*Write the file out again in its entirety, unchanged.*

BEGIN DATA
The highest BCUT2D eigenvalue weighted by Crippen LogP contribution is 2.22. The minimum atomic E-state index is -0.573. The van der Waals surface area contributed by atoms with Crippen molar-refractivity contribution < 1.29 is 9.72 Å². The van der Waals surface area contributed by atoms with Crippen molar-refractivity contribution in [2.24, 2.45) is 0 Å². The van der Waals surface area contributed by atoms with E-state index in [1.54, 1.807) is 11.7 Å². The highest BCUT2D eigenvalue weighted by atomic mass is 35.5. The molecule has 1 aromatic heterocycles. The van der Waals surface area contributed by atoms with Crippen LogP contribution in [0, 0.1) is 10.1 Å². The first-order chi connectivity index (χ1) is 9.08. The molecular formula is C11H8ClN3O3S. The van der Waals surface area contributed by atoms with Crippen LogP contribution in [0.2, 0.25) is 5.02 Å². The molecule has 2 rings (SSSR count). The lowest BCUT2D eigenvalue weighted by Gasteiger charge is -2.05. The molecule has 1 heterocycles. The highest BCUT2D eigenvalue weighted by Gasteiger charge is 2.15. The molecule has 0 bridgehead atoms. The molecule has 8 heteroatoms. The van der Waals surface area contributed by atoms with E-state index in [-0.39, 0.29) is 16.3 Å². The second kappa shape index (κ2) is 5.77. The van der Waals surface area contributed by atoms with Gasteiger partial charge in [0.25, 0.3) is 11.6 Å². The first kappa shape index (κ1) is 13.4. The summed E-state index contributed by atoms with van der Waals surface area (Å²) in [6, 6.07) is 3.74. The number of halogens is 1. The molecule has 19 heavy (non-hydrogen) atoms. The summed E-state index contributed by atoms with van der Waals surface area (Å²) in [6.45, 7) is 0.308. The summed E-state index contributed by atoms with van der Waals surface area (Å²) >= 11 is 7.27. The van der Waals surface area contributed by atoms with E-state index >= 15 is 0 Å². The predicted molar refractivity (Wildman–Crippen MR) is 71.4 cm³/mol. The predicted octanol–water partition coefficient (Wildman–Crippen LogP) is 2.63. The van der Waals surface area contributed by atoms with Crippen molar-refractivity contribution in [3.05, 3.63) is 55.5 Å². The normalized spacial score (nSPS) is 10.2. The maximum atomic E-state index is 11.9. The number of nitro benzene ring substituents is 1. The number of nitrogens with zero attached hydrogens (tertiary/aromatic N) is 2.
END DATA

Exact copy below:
The highest BCUT2D eigenvalue weighted by Crippen LogP contribution is 2.22. The minimum atomic E-state index is -0.573. The van der Waals surface area contributed by atoms with Crippen molar-refractivity contribution < 1.29 is 9.72 Å². The van der Waals surface area contributed by atoms with Crippen molar-refractivity contribution in [2.24, 2.45) is 0 Å². The van der Waals surface area contributed by atoms with E-state index in [1.54, 1.807) is 11.7 Å². The highest BCUT2D eigenvalue weighted by atomic mass is 35.5. The molecule has 1 aromatic heterocycles. The van der Waals surface area contributed by atoms with Crippen LogP contribution in [0, 0.1) is 10.1 Å². The first-order chi connectivity index (χ1) is 9.08. The molecular formula is C11H8ClN3O3S. The van der Waals surface area contributed by atoms with Crippen LogP contribution in [0.2, 0.25) is 5.02 Å². The molecule has 2 rings (SSSR count). The lowest BCUT2D eigenvalue weighted by Gasteiger charge is -2.05. The molecule has 1 heterocycles. The highest BCUT2D eigenvalue weighted by Gasteiger charge is 2.15. The molecule has 0 bridgehead atoms. The molecule has 8 heteroatoms. The van der Waals surface area contributed by atoms with E-state index in [-0.39, 0.29) is 16.3 Å². The second kappa shape index (κ2) is 5.77. The van der Waals surface area contributed by atoms with Gasteiger partial charge in [0.25, 0.3) is 11.6 Å². The first kappa shape index (κ1) is 13.4. The summed E-state index contributed by atoms with van der Waals surface area (Å²) in [6, 6.07) is 3.74. The number of halogens is 1. The molecule has 19 heavy (non-hydrogen) atoms. The summed E-state index contributed by atoms with van der Waals surface area (Å²) in [6.45, 7) is 0.308. The summed E-state index contributed by atoms with van der Waals surface area (Å²) >= 11 is 7.27. The van der Waals surface area contributed by atoms with E-state index >= 15 is 0 Å². The predicted molar refractivity (Wildman–Crippen MR) is 71.4 cm³/mol. The predicted octanol–water partition coefficient (Wildman–Crippen LogP) is 2.63. The van der Waals surface area contributed by atoms with Crippen molar-refractivity contribution in [3.05, 3.63) is 55.5 Å². The normalized spacial score (nSPS) is 10.2. The maximum atomic E-state index is 11.9. The number of nitro benzene ring substituents is 1. The number of nitrogens with zero attached hydrogens (tertiary/aromatic N) is 2.